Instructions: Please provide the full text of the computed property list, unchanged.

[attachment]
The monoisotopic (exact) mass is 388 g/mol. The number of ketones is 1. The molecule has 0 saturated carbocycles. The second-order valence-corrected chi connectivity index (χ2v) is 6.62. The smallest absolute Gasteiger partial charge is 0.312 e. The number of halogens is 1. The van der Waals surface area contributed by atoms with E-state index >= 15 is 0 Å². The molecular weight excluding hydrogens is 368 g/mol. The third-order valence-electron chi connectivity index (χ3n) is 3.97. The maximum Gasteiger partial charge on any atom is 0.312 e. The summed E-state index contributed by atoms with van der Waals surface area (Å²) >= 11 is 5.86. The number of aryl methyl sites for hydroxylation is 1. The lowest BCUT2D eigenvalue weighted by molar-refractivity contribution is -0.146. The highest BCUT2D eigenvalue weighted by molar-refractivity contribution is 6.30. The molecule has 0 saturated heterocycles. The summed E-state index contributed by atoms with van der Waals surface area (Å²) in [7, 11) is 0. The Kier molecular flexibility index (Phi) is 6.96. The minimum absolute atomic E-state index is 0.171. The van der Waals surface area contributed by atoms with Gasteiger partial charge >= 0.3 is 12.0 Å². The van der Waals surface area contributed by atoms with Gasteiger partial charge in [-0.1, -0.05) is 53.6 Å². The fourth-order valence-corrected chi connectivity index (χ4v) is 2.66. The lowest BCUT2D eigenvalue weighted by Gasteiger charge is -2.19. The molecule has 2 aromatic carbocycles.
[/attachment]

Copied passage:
The monoisotopic (exact) mass is 388 g/mol. The number of ketones is 1. The molecule has 0 saturated carbocycles. The second-order valence-corrected chi connectivity index (χ2v) is 6.62. The smallest absolute Gasteiger partial charge is 0.312 e. The number of halogens is 1. The van der Waals surface area contributed by atoms with E-state index >= 15 is 0 Å². The molecular weight excluding hydrogens is 368 g/mol. The third-order valence-electron chi connectivity index (χ3n) is 3.97. The maximum Gasteiger partial charge on any atom is 0.312 e. The summed E-state index contributed by atoms with van der Waals surface area (Å²) >= 11 is 5.86. The number of aryl methyl sites for hydroxylation is 1. The lowest BCUT2D eigenvalue weighted by molar-refractivity contribution is -0.146. The highest BCUT2D eigenvalue weighted by molar-refractivity contribution is 6.30. The molecule has 0 saturated heterocycles. The summed E-state index contributed by atoms with van der Waals surface area (Å²) in [7, 11) is 0. The Kier molecular flexibility index (Phi) is 6.96. The minimum absolute atomic E-state index is 0.171. The van der Waals surface area contributed by atoms with Gasteiger partial charge >= 0.3 is 12.0 Å². The van der Waals surface area contributed by atoms with Gasteiger partial charge in [-0.1, -0.05) is 53.6 Å². The fourth-order valence-corrected chi connectivity index (χ4v) is 2.66. The lowest BCUT2D eigenvalue weighted by Gasteiger charge is -2.19. The molecule has 2 aromatic carbocycles.